Archive for November, 2012

Since it’s still autumn, it’s OK that I’m still talking about “autumn plans,” right?

I mean, there’s never a final way of living.  You never get it all figured out.  You’re always revising and tinkering.  At least I am …

I’ve been beaten up by this head cold for so long I’m sick of being sick.  I feel a bit better now (even if I can’t quite kick this tickly cough) and I’m desperate to get back into some kind of productive schedule.  The twins dominate most of my day, but if my twinwatch is eight hours long, and I sleep for eight hours, WHAT ABOUT THE OTHER EIGHT??

Even if (more…)


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I strongly recommend seeing Anna Karenina in a theatre, but preferably a nearly empty one.  Try for a matinee or a very late show, and try not to sit near anyone else — I don’t want other people’s whispered commentary (or snorts or sighs or gasps) to distract you from your own opinion of this curious film.

As you may have read in other reviews (and as you can somewhat see in the picture above) much of the story — including Vronsky’s horse race — is set in a theatre.  This will either totally work for you or it may totally alienate you.  I, for one, loved it.  The stylized nature of the “society” scenes call attention to their rigidity and ridiculousness in a shorthand that I think Tolstoy would have admired.  And watching Matthew Macfadyen — as Oblonsky — spin in and out of different coats as he marches in and out of different scenes was a choreographic pleasure all its own.

Less enjoyable was (more…)

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Since the twins were born — nearly 22 months ago — I’ve been living in the present.  I can’t fret too much about what the future holds when each day is crammed with so many challenges and triumphs — both theirs as growing homo sapiens and mine as a mother and a writer.  Many of my friends have praised this living-in-the-present, some even calling it a spiritual practice.  That’s all been very nice — until I got sacked by a terrible head cold.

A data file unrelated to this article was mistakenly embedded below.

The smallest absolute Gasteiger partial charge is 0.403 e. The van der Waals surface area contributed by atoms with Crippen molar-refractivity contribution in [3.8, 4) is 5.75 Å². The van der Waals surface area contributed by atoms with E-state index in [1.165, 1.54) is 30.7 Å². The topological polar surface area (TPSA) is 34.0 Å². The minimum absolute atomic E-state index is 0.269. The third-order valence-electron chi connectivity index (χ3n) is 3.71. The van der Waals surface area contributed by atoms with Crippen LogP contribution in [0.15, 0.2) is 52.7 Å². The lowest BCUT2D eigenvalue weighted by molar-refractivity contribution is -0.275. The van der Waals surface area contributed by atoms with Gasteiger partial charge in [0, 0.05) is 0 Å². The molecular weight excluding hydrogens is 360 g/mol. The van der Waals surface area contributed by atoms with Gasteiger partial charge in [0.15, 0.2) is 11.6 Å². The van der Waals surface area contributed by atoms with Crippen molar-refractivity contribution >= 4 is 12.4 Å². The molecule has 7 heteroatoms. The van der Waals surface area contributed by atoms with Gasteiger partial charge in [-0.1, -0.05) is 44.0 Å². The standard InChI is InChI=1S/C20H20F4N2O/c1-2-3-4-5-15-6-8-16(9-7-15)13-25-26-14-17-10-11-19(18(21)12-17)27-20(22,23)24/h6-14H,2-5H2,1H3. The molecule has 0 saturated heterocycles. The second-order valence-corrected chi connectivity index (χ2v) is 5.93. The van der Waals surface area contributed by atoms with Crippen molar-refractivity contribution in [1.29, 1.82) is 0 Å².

It’s “just” a cold, but a stubborn and lingering one.  And (more…)

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About a month ago a friend and I were talking about a photograph taken at Grrls Meat Camp, a gathering where women spend a week learning how to butcher animals.  The photo was of a woman butcher wearing a fleece, an apron and sunglasses gesturing to a beef hip.  I made a joke about hipness — was she giving a lesson in how to handle a beef hip, or how to be hip while handing beef? This led to a discussion about the term “hip.”  I had thought it was a neutral term, but my friend thought it was too close to “hipster,” which has grown to have more negative connotations.  I debated this, and my jury was still out when I read this article in this Sunday’s New York Times: “How to Live without Irony.”

From “How to Live without Irony.” http://opinionator.blogs.nytimes.com

I think my favorite quote is:

[The hipster] harvests awkwardness and self-consciousness.

A hipster isn’t just awkward and self-conscious (much of the time I fear I am both of those things) but he harvests it.  He (more…)

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At last!  My piece, “Fluttering at the Margins,” is up on HER KIND, A BLOG POWERED BY VIDA: WOMEN IN LITERARY ARTS.  It’s about twins and bats and writing and parenting and biography and Facebook and becoming an essayist and the extinction of the dinosaurs.

It’s the piece I read at The Virginia Center for the Creative Arts last month:

Me reading at VCCA. Costarring: CHEEZ-ITS!  (Photo by Mary Akers.)

Click here to (more…)

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So if you, like some of the readers of my last post, were left unsatisfied by the book Life of Pi, you might want to try Jamrach’s Menagerie by Carol Birch.

Unlike Pi’s lengthy opening back-story, Jamrach’s Menagerie starts with a bang — and an encounter with a tiger — within the first few pages.  Jaffy Brown, then eight years old, is running errands on the streets of London when he is swept up into the jaws of a tiger, (more…)

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Life of Pi

The book Life of Pi has been out since 2001, but it’s taken me this long to finally read it.  I remember it being quite popular and perhaps that was the reason (eleven less-mature years ago) that I resisted it.  But I’ve started to become interested in shipwrecks, and I’m reading all kinds of books about them, and Life of Pi was on the list.

I fear that the hype around the book (from its early popularity to the forthcoming film version to its flap copy) has hurt my enjoyment of it.  The flap copy reads:

A boy

A tiger

And the vast Pacific Ocean

If it had stopped there, I’d be keenly interested.  But it continues: (more…)

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